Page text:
In vivo kinetics of human natural killer cells: the effects of ageing and acute and chronic viral infection.
Zhang Y., Wallace DL., de Lara CM., Ghattas H., Asquith B., Worth A., Griffin GE., Taylor GP., Tough DF., Beverley PCL., Macallan DC.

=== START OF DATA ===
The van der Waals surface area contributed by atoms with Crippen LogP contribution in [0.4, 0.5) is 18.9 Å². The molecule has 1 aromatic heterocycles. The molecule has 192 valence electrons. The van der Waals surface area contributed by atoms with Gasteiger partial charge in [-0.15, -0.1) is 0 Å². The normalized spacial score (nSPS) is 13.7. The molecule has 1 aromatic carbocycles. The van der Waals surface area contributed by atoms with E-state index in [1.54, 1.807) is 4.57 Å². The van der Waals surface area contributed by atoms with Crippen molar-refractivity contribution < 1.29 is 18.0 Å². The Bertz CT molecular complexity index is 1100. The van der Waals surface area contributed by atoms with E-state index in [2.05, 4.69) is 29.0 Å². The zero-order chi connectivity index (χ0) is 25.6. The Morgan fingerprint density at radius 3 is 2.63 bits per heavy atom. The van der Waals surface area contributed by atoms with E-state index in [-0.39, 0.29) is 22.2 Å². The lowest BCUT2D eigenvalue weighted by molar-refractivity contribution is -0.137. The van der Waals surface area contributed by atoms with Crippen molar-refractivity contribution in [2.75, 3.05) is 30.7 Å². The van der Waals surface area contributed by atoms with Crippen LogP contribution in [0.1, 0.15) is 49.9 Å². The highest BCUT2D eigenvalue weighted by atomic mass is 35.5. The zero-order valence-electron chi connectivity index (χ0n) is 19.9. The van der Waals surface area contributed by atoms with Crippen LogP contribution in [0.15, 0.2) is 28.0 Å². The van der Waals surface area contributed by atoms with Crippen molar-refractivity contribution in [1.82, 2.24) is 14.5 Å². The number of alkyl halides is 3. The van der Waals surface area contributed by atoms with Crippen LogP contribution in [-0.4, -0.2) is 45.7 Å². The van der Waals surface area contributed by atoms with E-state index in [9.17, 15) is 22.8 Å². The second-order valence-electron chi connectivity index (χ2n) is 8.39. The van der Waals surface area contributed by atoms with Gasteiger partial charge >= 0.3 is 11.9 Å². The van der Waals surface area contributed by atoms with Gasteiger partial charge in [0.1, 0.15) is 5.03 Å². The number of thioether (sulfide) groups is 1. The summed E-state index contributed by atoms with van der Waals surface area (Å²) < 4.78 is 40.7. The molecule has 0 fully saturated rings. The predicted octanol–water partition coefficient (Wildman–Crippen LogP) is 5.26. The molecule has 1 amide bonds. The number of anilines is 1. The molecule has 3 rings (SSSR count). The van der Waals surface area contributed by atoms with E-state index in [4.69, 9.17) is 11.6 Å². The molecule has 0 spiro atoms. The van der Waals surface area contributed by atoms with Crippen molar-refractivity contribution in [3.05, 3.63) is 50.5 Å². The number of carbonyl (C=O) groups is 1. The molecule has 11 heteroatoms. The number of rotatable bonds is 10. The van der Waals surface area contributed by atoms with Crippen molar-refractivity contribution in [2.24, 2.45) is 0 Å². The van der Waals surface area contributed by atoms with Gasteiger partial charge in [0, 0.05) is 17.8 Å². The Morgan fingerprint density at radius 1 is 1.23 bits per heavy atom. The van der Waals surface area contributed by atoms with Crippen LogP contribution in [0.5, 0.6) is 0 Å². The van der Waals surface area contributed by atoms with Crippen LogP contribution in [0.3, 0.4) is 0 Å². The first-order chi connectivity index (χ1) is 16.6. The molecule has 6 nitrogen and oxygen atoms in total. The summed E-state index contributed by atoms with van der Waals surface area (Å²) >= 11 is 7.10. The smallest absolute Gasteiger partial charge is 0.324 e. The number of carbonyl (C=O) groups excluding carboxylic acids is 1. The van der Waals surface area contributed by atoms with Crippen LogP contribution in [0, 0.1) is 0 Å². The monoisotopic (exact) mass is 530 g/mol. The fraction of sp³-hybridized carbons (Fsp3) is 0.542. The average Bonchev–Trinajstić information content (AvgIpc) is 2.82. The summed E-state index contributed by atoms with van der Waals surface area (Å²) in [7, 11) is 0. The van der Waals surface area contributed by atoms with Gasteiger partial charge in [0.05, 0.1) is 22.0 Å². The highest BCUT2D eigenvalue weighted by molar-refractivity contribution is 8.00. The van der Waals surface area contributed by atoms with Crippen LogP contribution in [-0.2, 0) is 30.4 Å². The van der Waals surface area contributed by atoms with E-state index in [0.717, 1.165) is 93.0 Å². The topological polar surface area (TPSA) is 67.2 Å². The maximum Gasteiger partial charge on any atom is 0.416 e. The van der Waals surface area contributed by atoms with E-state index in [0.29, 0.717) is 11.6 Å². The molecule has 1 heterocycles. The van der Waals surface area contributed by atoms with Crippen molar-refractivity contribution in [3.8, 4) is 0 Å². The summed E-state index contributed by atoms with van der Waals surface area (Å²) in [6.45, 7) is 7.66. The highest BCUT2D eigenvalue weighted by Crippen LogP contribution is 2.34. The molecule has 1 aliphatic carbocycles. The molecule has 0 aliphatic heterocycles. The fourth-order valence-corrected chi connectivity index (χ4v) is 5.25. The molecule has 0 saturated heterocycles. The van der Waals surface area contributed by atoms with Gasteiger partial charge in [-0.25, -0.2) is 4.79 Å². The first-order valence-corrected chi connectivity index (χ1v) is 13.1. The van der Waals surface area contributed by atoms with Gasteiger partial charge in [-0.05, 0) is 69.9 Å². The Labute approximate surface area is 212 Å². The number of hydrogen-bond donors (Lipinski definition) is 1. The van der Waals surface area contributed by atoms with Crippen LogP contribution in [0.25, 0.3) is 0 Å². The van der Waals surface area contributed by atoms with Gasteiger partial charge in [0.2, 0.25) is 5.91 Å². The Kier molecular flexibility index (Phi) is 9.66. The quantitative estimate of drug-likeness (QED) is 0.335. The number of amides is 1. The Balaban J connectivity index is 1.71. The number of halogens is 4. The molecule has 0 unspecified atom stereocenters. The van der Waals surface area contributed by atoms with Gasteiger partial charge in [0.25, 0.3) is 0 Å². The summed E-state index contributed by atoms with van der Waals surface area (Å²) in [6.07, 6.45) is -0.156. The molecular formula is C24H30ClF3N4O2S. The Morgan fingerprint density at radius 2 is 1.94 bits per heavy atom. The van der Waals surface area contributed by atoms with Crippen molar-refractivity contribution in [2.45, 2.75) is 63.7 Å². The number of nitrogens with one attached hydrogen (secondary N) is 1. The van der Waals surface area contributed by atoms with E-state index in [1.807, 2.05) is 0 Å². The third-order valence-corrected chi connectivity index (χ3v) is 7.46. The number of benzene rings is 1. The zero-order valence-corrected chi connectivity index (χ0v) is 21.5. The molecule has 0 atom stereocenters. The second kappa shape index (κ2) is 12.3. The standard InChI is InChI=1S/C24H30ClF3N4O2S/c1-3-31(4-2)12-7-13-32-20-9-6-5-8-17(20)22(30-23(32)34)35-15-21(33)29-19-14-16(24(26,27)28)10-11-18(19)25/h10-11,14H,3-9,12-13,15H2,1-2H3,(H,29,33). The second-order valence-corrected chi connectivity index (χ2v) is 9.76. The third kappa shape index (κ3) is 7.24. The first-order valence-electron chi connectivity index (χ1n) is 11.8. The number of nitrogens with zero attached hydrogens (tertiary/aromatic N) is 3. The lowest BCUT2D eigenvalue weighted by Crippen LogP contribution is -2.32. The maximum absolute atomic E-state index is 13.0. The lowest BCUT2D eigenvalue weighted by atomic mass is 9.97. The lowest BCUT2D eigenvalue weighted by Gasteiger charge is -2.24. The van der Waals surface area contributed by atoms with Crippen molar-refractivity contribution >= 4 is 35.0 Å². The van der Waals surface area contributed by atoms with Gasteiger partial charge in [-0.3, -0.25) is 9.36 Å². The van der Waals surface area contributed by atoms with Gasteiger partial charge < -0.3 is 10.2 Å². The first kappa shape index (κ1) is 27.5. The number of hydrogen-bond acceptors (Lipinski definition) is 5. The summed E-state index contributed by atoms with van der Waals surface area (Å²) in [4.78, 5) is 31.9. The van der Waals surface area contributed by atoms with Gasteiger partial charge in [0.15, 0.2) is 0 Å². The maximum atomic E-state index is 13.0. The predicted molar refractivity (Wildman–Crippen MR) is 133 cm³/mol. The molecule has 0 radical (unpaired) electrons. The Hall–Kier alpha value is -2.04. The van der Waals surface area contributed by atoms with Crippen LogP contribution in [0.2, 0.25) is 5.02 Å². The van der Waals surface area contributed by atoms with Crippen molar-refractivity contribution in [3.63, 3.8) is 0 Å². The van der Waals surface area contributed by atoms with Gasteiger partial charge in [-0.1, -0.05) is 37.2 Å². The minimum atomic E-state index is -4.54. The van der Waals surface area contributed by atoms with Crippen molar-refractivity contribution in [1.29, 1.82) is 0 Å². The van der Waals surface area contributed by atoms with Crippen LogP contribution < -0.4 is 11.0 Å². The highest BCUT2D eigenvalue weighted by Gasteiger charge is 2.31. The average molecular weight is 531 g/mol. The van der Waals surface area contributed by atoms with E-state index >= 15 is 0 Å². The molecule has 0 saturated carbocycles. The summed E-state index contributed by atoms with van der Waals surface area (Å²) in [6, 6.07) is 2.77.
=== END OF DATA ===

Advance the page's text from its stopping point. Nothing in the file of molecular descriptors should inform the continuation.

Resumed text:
Human natural killer (NK) cells form a circulating population in a state of dynamic homeostasis. We investigated NK cell homeostasis by labelling dividing cells in vivo using deuterium-enriched glucose in young and elderly healthy subjects and patients with viral infection. Following a 24-hr intravenous infusion of 6,6-D(2)-glucose, CD3(-) CD16(+) NK cells sorted from peripheral blood mononuclear cells (PBMC) by fluorescence-activated cell sorter (FACS) were analysed for DNA deuterium content by gas chromatography mass spectrometry to yield minimum estimates for proliferation rate (p). In healthy young adults (n=5), deuterium enrichment was maximal approximately 10 days after labelling, consistent with postmitotic maturation preceding circulation. The mean (+/- standard deviation) proliferation rate was 4 x 3 +/- 2 x 4%/day (equivalent to a doubling time of 16 days) and the total production rate was 15 +/- (7 x 6) x 10(6) cells/l/day. Labelled cells disappeared from the circulation at a similar rate [6 x 9 +/- 4 x 0%/day; half-life (T((1/2))) < 10 days]. Healthy elderly subjects (n=8) had lower proliferation and production rates (P=2 x 5 +/- 1 x 0%/day and 7 x 3 +/- (3 x 7) x 10(6) cells/l/day, respectively; P=0 x 04). Similar rates were seen in patients chronically infected with human T-cell lymphotropic virus type I (HTLV-I) (P=3 x 2 +/- 1 x 9%/day). In acute infectious mononucleosis (n=5), NK cell numbers were increased but kinetics were unaffected (P=2 x 8 +/- 1 x 0%/day) a mean of 12 days after symptom onset. Human NK cells have a turnover time in blood of about 2 weeks. Proliferation rates appear to fall with ageing, remain unperturbed by chronic HTLV-I infection and normalize rapidly following acute Epstein-Barr virus infection.